Home >Politics >Policy >States set up panel to look into GSTN spending patterns

New Delhi: Expressing concern over the lack of supervision of expenses incurred by the goods and services tax network (GSTN), states have decided to set up a committee to look into its spending pattern.

A committee of ministers will be set up to monitor the expenses of GSTN, said ministers after the meeting of the empowered committee of state finance ministers on Tuesday.

GSTN was registered as a Section 25 not-for-profit company under the Companies Act, 2013 with an authorized capital of 10 crore to set up and operate the information technology backbone of GST.

While the central and state governments hold a combined stake of 49%, the remaining 51% stake is divided among five financial institutions—LIC Housing Finance with 11% and ICICI Bank Ltd, Housing Development Finance Corp. Ltd, HDFC Bank Ltd and NSE Strategic Investment Corporation Ltd with 10% each.

GSTN was in the eye of a storm recently after Bharatiya Janata Party MP Subramanian Swamy questioned how a private company could handle sensitive tax information.

“GSTN wants the states and the centre to underwrite all its expenditure. Their estimated annual expenditure is 2,500 crore. But how do you ensure that the expenditure is optimal and they do not write themselves big salaries out of the money? They give all private players sub-contracts for software, maintenance of equipment... how do you ensure that the pricing is fair," asked Thomas Isaac, finance minister of Kerala. “A committee of ministers will be set up to look into this issue," he said.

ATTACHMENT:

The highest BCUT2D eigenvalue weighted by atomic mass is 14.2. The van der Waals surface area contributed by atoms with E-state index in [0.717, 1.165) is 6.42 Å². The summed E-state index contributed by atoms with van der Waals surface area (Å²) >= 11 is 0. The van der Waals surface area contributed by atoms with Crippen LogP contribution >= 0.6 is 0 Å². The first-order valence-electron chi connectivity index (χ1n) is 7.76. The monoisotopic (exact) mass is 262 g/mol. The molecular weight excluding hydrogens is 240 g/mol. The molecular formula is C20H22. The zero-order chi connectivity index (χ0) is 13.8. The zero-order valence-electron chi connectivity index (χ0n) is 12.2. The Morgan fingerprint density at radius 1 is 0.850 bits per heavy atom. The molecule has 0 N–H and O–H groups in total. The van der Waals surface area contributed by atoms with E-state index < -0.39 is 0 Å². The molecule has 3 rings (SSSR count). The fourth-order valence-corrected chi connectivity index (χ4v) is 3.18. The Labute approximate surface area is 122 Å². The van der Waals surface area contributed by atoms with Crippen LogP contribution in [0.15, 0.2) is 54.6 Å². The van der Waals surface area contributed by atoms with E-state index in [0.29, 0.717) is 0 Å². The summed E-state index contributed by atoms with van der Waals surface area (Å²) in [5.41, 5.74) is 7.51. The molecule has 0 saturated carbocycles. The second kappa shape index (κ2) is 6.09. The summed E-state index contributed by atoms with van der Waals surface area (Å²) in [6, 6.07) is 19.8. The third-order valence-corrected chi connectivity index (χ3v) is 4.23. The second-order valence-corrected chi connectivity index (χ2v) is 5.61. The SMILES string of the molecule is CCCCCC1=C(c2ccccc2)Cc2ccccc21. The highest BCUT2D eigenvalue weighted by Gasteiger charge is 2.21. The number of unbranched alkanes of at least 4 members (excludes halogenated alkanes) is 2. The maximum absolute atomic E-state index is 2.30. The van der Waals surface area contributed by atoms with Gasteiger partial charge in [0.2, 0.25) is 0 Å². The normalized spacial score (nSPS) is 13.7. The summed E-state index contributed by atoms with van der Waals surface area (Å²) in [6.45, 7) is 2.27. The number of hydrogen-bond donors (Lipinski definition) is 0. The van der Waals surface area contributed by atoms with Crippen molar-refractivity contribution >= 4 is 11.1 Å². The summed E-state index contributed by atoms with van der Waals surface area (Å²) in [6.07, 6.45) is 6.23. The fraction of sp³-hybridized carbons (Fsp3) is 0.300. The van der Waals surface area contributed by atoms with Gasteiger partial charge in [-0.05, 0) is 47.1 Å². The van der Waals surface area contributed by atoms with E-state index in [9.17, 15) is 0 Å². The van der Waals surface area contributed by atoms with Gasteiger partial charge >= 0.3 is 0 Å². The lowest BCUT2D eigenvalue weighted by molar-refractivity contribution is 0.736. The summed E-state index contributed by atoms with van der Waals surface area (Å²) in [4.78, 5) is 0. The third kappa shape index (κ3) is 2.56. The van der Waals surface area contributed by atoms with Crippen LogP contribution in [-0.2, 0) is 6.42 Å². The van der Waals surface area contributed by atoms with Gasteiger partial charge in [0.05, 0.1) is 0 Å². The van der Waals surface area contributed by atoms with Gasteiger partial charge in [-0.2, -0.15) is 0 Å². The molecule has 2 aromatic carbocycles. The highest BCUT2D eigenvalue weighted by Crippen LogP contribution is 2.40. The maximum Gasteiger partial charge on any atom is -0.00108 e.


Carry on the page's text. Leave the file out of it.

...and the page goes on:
Manish Sisodia, deputy chief minister of Delhi, echoed these concerns.

“It should not happen that GSTN becomes an independent company which just keeps taking funds from the centre and the states and spends as per its own wishes without any accountability. Accountability and deliverables should be clear to the states and to GSTN," he said, adding that the rates charged by GSTN and the sharing of revenues and costs between states should be clear.

In the meeting, GSTN also received the go-ahead to borrow 500 crore from banks to meet its working capital requirements. The interest rate costs will be shared between the centre and the states.

However, states opposed GSTN’s plan to ask the centre and the states to pay higher interest costs than what is being charged by banks by pointing out that it is a not-for profit company.

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